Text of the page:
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Joliot-Curie

[zhaw-lyoh-ky-ree] /ʒɔˈlyoʊ küˈri/
noun
1.
Irène
[ee-ren] /iˈrɛn/ (Show IPA),
(Irène Curie) 1897–1956, French nuclear physicist: Nobel Prize in Chemistry 1935 (daughter of Pierre and Marie Curie).
2.
her husband, (Jean) Frédéric
[zhahn frey-dey-reek] /ʒɑ̃ freɪ deɪˈrik/ (Show IPA),
(Jean Frédéric Joliot) 1900–58, French nuclear physicist: Nobel Prize in Chemistry 1935.
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Based on the Random House Dictionary, © Random House, Inc. 2014.
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British Dictionary definitions for j. frederic joliot curie

Joliot-Curie

/French ʒɔljokyri/
noun
1.
Jean-Frédéric (ʒɑ̃frederik), 1900–58, and his wife, Irène (irɛn), 1897–1956, French physicists: shared the Nobel prize for chemistry in 1935 for discovering artificial radioactivity
Collins English Dictionary - Complete & Unabridged 2012 Digital Edition
© William Collins Sons & Co. Ltd. 1979, 1986 © HarperCollins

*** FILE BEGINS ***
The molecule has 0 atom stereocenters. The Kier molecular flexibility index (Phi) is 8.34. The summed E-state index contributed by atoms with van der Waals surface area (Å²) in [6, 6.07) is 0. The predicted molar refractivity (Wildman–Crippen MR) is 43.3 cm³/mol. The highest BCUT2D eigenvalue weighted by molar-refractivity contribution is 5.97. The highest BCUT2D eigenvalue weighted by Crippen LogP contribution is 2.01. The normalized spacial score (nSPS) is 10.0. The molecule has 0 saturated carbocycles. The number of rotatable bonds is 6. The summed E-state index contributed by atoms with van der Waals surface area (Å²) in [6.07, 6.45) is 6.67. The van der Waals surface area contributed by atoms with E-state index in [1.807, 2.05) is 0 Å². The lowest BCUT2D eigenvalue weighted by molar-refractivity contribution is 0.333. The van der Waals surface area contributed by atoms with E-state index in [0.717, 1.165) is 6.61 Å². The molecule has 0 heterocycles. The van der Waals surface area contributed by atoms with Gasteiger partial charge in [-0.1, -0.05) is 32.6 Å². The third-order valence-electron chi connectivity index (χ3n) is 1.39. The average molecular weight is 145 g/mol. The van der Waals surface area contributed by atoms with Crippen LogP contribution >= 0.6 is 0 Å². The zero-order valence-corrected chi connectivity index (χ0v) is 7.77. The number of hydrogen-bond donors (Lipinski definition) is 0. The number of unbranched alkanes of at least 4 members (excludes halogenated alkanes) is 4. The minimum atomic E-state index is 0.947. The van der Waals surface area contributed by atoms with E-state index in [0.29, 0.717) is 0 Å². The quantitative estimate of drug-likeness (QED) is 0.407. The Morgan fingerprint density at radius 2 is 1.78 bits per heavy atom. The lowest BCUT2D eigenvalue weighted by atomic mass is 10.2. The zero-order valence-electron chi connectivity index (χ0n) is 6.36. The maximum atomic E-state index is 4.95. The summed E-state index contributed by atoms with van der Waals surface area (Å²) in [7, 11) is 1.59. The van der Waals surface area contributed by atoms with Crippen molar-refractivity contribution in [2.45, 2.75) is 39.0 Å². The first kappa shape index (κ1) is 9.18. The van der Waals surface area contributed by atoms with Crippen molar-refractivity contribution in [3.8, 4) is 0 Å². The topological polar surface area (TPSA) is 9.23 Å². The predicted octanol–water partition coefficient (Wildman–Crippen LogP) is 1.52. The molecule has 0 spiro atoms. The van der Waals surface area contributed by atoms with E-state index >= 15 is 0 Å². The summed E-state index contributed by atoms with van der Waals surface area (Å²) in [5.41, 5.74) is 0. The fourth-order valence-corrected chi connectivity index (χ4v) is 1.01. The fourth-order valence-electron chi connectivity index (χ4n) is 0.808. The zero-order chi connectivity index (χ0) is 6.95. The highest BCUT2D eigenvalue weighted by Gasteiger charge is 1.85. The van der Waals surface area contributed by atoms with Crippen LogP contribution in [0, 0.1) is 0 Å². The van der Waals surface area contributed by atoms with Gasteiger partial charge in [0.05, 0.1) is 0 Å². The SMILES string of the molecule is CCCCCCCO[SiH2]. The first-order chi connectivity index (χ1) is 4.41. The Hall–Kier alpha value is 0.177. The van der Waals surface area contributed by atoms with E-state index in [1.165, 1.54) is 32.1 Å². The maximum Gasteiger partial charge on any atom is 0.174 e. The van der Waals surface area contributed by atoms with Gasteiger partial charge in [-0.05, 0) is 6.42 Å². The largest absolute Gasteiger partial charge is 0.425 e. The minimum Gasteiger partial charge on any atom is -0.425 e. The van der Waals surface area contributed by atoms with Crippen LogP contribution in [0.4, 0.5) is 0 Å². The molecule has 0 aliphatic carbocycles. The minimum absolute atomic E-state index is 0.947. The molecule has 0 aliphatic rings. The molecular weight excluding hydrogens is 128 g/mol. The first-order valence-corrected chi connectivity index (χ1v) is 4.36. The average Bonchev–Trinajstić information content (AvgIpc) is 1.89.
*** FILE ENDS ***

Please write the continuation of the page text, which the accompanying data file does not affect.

Publishers 1998, 2000, 2003, 2005, 2006, 2007, 2009, 2012
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j. frederic joliot curie in Medicine

Joliot-Curie Jo·liot-Cu·rie (zhô-lyō'kyur'ē, -kyu-rē', -kü-), Irène. 1897-1956.

French physicist. She shared a 1935 Nobel Prize with her husband, Frédéric Joliot-Curie (1900-1958), for synthesizing new radioactive elements.

The American Heritage® Stedman's Medical Dictionary
Copyright © 2002, 2001, 1995 by Houghton Mifflin Company. Published by Houghton Mifflin Company.
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j. frederic joliot curie in Science
Joliot-Curie
  (zhô-lyō'kyr'ē)   
French physicist who with her husband, Frédéric Joliot-Curie (1900-1958), made the first artificial radioactive isotope. They also contributed to the development of nuclear reactors.
The American Heritage® Science Dictionary
Copyright © 2002. Published by Houghton Mifflin. All rights reserved.
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